The Palestinian population of 10-11 million people is divided between historic Palestine and a diaspora mainly in neighbouring Arab countries.
Efforts to create a Palestinian state on the West Bank of the River Jordan and Gaza on the Mediterranean coast are frustrated by the continuing conflict with Israel and disputes over the status of diaspora Palestinians.
The war that followed Israel’s declaration of independence in 1948 left the former British mandate of Palestine partitioned between Israel, Trans-Jordan and Egypt. The Palestinian national movement gradually regrouped in the West Bank and Gaza, run respectively by Jordan and Egypt, and in refugee camps in neighbouring Arab states.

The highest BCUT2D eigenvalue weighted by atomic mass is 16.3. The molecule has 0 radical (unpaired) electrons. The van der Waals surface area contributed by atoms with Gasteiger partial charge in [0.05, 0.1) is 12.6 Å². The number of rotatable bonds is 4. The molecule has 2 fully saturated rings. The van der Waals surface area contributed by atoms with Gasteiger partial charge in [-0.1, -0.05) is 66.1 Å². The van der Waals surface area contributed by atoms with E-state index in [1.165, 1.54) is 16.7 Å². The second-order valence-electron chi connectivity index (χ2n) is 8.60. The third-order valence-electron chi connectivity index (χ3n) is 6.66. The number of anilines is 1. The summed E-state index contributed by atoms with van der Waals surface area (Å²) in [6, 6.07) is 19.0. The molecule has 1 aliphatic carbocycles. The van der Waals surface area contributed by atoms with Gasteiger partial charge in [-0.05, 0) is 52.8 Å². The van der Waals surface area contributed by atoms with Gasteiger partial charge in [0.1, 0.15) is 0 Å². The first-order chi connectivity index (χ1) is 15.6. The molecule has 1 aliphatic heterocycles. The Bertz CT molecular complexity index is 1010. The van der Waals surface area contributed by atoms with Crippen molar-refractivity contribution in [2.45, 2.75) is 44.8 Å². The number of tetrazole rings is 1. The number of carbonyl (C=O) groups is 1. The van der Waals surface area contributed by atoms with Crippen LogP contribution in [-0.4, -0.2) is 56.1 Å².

The Palestinian Liberation Organisation (PLO) emerged as the leading umbrella group shortly before the Six-Day War of 1967, during which Israel captured the West Bank, Gaza and east Jerusalem.
The PLO under Yasser Arafat gradually won international recognition as the representative of the Palestinian people, culminating in the Oslo Accords with Israel in 1993. These accords established a Palestinian National Authority as an interim body to run parts of the West Bank and Gaza (but not eastern Jerusalem) pending an agreed solution to the conflict.